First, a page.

We are thrilled and humbled that nextstrain.org was selected as the winner of the OpenSciencePrize. The OpenSciencePrize is an initiative from the National Institutes of Health (US), the Wellcome Trust (UK), and the Howard Hughes Medical Institute. The prize was awarded in a three state competition. In the first stage, six out of about 100 teams were selected to develop a prototype and present their results in Washington DC in December 2016. All of these teams presented exciting contributions -- I personally liked OpenAQ or MyGene2 a lot. The public got to select three out of these six finalists and an expert panel chose nextstrain.org among those three.
NextStrain would not be possible without open sharing of sequence data and we are indebted to all data producers -- in particular Nick Loman, Paris Sabeti, Kristian Andersen, Andrew Rambaut, the Sanger Center and many others for early sharing and being forceful advocates of open data. We hope that nextstrain.org will help fighting viral diseases more effective, advance our understanding of how viral pathogens evolve, and provide incentives to openly share viral sequence data.
nextstrain.org grew out of Trevor's and my efforts to track and predict the evolution of influenza viruses at nextflu.org. The code base of nextflu has grown organically and has become pretty messy as we kept adding new features. About a year ago, we decided to do a complete rewrite and consult outside expertise. Having been selected as winners of the OpenSciencePrize has pushed us to release nextstrain 2.0 along with the announcement of the prize. nextstrain.org now features a multipanel layout including a map and multiple different tree views.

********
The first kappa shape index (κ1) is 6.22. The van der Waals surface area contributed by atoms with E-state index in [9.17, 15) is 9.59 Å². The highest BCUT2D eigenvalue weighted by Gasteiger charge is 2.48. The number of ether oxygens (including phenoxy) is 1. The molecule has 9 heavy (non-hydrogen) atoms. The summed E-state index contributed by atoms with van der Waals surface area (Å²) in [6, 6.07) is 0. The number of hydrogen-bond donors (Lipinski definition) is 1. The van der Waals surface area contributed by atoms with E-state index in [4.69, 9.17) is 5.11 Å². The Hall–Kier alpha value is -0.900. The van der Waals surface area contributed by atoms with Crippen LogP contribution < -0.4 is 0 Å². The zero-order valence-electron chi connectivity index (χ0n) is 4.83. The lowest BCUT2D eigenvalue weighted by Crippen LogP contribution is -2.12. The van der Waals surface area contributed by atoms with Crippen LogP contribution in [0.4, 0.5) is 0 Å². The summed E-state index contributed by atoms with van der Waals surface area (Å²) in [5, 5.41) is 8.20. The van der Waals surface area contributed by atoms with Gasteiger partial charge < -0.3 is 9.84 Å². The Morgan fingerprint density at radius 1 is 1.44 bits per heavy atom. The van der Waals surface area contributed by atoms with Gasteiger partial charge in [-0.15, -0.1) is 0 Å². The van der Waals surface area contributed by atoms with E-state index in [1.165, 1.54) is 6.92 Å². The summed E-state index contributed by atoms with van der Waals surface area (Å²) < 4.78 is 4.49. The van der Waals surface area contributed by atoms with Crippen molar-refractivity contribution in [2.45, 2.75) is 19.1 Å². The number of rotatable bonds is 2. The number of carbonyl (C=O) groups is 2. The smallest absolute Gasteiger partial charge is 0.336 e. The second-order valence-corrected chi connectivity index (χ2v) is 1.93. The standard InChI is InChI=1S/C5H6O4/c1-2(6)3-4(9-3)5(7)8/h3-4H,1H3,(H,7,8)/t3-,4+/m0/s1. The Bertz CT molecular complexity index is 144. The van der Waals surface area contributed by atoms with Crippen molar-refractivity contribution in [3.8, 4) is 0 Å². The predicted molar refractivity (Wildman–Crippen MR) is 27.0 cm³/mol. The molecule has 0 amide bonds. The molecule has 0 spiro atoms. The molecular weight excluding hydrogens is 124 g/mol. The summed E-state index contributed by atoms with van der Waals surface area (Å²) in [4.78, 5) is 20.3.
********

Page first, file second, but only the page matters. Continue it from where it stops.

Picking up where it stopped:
While nextflu and nextstrain 1.0 was cobbled together by Trevor and me, nextstrain 2.0 was a true team effort to which many people contributed: Colin Megill put together much of the front-end and taught as react.js, Pavel Sagulenko developed treetime which we use to rapidly calculate time trees, Charlton Callender has developed a data base to manage the sequence and meta data, and James Hadfield joint us recently but has already put in a huge amount of work to make the front-end work.
The most significant innovation compared to version v1 is a map which now shows where on the globe cases have been along with plausible path along which the viruses have traveled. But also the phylogenetic tree viewer got a bunch of new features. The tree can be zoomed and panned and informative tooltips provide meta data and context. You can toggle between a timetree and a regular divergence tree and choose between different tree layouts. The rectangular, radial, unrooted, and "clock" layout are shown below. The "clock" layout plots the sampling time vs sequence divergence and is useful to assess the rate of evolution of a virus.
Please play around at nextstrain.org and let us know if you have any comments, suggestions, or questions. We still have a number of things that we want to accomplish soon, for example a tighter integration of the map with the tree, extension to more viruses, etc.